“Negativism” has now become a dirty word, bruited about by liberals to discredit public figures whose utterances they despise. Among these figures are two who are famous for their negativism, William C. Donohue and Donald E. Wildmon. Dr. Donohue heads up the Catholic League for Religious and Civil Rights; Rev. Wildmon, the American Family Association. Both their groups have large memberships which trumpet the messages of their leaders, enabling them to win the distinction of being named “negativist,” “extremist,” and, of course, “shrill,” by the PAW and the ACLU—odd accusations indeed for these groups to make, who are far more deserving of those epithets.
But there is negativism and then there is negativism. The Donohue-Wildmon brand is a series of steel thrusts against media abuses of freedom of speech—the obscene, the anti-religious, the violent. The thrusts aren’t mere denunciations but rather are appeals to reason. Donohue and Wildmon carefully present facts, relating them to moral positions which they (and multitudes of other Americans) hold. Their method is one which observes the virtue of prudence, or, as John Courtney Murray said in words of forty years ago, “to inject the Catholic tradition of rationality into a mass democracy that is rapidly slipping its moorings in reason.” (His words apply equally to Evangelical Wildmon.)
But the critics of Donohue and Wildmon say that they go beyond factual appeals to reason. The protests they promote demand also redress, in the form of an end to specific media evils. The media moguls denounce the protests out of one obvious motivation: money. They are able to enlist three weapons for counter-offensive: the strident outcries of stock liberal activists, the cringing silence of “moderates” within religious bodies who panic at being seen associating with any group accused of extremism, and finally the law. Donohue and Wildmon have scored considerable success in blunting the attacks of the first. Wildmon’s targeting of the advertisers who supported Ellen was a major cause of its cancellation. Donohue has scored brilliantly against ABC’s audaciously anti-Catholic contrivances. Nothing succeeds like success, and these victories have, at least a bit, bucked up the courage of the timorous moderates. But as to law: Law has been nothing but helpful to the megamedia and the locals who ape them.
The constitutional law relating to media expression was essentially settled decades ago. The settling came about as a series of conflicts over books and movies became highly publicized. Until the ’50s, the popular media could be described as “clean”—not only of obscenity but of what would be offensive to a general Christian and Jewish moral outlook. Movies, magazines, Broadway, and radio held, not to a code of decency, but to the sense of a culture that some today would look back upon as naively innocent. Private codes of decency did come into existence in the ’30s. These regulations, such as the Production Code Administration, set up in Hollywood in 1933, the Legion of Decency, and the National Office for Decent Literature, were promoted by the Catholic Church. They were an early response to the slow and slight loosening by our courts of traditional legal restrictions on films and books on the basis of their alleged tendency (in the phrase they borrowed from Victorian England’s Court of Queen’s Bench in Regina v. Hicklin) “to deprave and corrupt minds.”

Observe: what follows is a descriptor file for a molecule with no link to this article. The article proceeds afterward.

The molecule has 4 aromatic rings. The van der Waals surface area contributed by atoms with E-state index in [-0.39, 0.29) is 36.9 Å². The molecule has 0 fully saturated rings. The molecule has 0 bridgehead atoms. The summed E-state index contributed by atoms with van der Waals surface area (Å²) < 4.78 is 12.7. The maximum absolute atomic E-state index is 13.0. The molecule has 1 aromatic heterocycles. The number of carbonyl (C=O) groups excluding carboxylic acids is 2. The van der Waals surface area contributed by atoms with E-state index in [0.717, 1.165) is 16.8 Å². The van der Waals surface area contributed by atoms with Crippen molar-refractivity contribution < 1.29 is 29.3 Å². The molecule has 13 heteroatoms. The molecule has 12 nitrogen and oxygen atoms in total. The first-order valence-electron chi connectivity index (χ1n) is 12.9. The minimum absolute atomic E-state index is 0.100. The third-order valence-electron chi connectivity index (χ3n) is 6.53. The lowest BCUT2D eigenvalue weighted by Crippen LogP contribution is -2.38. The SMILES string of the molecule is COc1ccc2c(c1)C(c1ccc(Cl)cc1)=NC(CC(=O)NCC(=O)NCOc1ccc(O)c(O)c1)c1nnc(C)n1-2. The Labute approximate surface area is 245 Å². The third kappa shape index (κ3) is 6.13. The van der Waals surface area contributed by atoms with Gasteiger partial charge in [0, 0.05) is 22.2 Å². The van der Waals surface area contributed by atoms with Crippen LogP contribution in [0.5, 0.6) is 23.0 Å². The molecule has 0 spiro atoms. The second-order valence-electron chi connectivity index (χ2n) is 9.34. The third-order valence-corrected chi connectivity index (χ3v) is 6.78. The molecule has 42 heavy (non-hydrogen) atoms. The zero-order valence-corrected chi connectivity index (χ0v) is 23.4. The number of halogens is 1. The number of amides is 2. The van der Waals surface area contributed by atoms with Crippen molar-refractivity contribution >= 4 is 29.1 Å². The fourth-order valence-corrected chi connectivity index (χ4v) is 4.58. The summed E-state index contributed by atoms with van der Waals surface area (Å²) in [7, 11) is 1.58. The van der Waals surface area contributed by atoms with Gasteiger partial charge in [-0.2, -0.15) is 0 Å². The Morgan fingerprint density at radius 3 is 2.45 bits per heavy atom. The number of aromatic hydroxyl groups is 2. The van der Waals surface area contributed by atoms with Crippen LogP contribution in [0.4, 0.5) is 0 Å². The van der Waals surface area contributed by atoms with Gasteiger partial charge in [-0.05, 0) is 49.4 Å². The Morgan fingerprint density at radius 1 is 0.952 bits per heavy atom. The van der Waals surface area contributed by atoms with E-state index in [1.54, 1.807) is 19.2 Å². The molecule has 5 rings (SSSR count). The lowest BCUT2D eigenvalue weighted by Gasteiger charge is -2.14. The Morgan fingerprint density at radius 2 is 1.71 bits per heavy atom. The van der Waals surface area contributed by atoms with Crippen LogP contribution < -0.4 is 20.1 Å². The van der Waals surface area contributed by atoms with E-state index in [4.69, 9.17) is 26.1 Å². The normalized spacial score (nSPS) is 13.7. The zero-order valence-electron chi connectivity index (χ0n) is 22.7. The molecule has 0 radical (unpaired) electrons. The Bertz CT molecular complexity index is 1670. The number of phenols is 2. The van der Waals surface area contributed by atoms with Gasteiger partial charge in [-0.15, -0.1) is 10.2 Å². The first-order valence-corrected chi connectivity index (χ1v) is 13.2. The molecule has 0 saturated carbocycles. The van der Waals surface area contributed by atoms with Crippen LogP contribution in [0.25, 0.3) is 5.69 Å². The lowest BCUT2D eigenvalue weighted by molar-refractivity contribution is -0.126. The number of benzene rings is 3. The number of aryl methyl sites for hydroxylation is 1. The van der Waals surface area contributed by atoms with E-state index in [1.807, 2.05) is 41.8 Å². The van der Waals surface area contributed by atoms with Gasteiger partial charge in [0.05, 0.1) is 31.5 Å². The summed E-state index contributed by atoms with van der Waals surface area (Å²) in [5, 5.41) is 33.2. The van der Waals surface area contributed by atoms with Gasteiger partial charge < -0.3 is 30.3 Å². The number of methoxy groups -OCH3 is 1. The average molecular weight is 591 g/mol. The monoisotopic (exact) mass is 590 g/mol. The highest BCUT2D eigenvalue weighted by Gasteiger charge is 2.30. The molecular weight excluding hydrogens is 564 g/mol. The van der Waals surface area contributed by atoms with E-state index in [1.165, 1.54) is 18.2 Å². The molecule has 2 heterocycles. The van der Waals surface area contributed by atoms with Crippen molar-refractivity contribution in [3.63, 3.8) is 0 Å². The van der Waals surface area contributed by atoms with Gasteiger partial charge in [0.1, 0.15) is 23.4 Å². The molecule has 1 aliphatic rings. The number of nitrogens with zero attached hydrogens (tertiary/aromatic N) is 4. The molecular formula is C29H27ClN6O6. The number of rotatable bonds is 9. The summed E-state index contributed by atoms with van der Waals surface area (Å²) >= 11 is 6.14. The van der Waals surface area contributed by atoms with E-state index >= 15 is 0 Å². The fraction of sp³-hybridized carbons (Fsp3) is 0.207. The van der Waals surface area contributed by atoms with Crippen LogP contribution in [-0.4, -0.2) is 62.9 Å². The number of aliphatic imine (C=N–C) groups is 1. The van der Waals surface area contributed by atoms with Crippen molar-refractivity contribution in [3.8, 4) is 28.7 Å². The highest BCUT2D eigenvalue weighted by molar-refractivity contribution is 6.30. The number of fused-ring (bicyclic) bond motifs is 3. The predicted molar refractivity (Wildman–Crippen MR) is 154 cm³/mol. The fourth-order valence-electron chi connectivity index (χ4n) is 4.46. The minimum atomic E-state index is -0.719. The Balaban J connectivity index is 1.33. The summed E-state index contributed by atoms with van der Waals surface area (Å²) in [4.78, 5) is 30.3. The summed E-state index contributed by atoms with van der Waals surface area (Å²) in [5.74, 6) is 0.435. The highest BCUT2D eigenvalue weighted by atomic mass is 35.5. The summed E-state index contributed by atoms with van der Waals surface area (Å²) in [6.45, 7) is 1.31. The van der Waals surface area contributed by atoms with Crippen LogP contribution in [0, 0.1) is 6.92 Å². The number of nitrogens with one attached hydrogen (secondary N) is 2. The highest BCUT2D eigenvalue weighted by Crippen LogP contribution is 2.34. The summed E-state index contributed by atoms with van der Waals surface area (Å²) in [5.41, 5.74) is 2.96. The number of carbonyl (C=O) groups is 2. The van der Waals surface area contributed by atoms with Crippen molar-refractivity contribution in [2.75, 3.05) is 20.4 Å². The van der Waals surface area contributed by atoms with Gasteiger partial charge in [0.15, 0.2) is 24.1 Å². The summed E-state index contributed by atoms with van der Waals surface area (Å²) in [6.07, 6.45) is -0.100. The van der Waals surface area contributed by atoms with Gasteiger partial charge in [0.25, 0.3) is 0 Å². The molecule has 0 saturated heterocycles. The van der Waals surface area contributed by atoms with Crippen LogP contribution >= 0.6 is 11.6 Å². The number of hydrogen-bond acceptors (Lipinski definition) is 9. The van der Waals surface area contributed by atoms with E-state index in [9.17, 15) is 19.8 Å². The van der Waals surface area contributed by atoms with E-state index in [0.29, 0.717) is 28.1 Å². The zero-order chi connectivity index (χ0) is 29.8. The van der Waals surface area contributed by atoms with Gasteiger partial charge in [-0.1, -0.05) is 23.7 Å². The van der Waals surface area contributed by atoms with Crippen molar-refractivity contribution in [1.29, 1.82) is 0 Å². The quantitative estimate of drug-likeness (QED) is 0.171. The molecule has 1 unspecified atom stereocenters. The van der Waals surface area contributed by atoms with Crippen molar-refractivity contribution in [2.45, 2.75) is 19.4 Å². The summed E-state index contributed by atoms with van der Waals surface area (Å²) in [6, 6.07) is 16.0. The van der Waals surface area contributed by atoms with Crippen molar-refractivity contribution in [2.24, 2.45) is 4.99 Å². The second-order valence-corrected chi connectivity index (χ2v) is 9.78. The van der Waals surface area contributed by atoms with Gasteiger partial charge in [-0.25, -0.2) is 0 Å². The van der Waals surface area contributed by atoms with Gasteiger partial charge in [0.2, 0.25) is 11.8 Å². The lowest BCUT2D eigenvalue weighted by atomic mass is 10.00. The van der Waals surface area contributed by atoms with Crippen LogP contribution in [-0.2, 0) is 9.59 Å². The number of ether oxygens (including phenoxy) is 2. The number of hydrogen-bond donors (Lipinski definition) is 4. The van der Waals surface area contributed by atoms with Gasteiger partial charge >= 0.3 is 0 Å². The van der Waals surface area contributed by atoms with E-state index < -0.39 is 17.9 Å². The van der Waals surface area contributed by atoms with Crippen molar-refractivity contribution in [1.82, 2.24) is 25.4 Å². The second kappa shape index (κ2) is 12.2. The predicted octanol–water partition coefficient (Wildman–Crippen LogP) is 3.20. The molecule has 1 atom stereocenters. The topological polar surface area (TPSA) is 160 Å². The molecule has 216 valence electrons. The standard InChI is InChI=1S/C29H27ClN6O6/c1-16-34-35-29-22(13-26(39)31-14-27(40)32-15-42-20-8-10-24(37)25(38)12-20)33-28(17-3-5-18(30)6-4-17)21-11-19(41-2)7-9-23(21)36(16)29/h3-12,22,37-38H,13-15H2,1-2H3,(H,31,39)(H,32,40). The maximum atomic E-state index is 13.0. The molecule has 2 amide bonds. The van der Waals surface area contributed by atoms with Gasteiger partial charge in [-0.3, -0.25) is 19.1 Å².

But by 1957, in Roth v. United States, the Supreme Court, chiefly under the guidance of Justice William J. Brennan Jr., had formulated a new test for obscenity—”whether to the average person, applying contemporary community standards, the dominant theme of the material taken as a whole appeals to prurient interest.” Picture yourself thereafter as somebody who wants to purvey pornography. Don’t the key phrases in that test provide quite permeable barriers to your venture? Aren’t “average person” and “taken as a whole” formulas for quibbling? In 1973 the Court was to render the test still looser, and our courts can now find a production non-obscene if it has some wraith of intellectual value and does not describe sex conduct in a “patently offensive way.” Attempts to regulate the media, even in the licensing of the publicly owned broadcast spectrum, have all failed under the court’s rulings.